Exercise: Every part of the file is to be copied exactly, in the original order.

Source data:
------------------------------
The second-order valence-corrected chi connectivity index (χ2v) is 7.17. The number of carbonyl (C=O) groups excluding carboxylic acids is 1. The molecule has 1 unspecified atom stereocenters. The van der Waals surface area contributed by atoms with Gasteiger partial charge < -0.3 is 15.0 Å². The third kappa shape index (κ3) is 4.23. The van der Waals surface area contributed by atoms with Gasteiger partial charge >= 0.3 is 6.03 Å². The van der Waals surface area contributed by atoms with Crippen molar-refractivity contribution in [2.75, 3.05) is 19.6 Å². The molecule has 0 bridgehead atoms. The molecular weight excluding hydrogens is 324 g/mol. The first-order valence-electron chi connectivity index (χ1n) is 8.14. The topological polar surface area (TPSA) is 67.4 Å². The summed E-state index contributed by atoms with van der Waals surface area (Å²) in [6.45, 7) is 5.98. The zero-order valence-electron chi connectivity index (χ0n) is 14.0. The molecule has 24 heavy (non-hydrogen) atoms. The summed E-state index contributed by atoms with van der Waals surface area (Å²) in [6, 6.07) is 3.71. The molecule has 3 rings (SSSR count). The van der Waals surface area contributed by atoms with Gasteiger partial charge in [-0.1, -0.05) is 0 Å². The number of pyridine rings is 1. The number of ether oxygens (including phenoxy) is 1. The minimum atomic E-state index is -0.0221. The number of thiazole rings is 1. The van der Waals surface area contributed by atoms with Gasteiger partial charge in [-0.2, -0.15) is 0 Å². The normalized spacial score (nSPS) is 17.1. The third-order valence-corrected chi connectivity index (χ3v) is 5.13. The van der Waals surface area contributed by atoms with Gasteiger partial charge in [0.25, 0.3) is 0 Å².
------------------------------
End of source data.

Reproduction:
The second-order valence-corrected chi connectivity index (χ2v) is 7.17. The number of carbonyl (C=O) groups excluding carboxylic acids is 1. The molecule has 1 unspecified atom stereocenters. The van der Waals surface area contributed by atoms with Gasteiger partial charge < -0.3 is 15.0 Å². The third kappa shape index (κ3) is 4.23. The van der Waals surface area contributed by atoms with Gasteiger partial charge >= 0.3 is 6.03 Å². The van der Waals surface area contributed by atoms with Crippen molar-refractivity contribution in [2.75, 3.05) is 19.6 Å². The molecule has 0 bridgehead atoms. The molecular weight excluding hydrogens is 324 g/mol. The first-order valence-electron chi connectivity index (χ1n) is 8.14. The topological polar surface area (TPSA) is 67.4 Å². The summed E-state index contributed by atoms with van der Waals surface area (Å²) in [6.45, 7) is 5.98. The zero-order valence-electron chi connectivity index (χ0n) is 14.0. The molecule has 24 heavy (non-hydrogen) atoms. The summed E-state index contributed by atoms with van der Waals surface area (Å²) in [6, 6.07) is 3.71. The molecule has 3 rings (SSSR count). The van der Waals surface area contributed by atoms with Gasteiger partial charge in [-0.1, -0.05) is 0 Å². The number of pyridine rings is 1. The number of ether oxygens (including phenoxy) is 1. The minimum atomic E-state index is -0.0221. The number of thiazole rings is 1. The van der Waals surface area contributed by atoms with Gasteiger partial charge in [-0.2, -0.15) is 0 Å². The normalized spacial score (nSPS) is 17.1. The third-order valence-corrected chi connectivity index (χ3v) is 5.13. The van der Waals surface area contributed by atoms with Gasteiger partial charge in [0.25, 0.3) is 0 Å².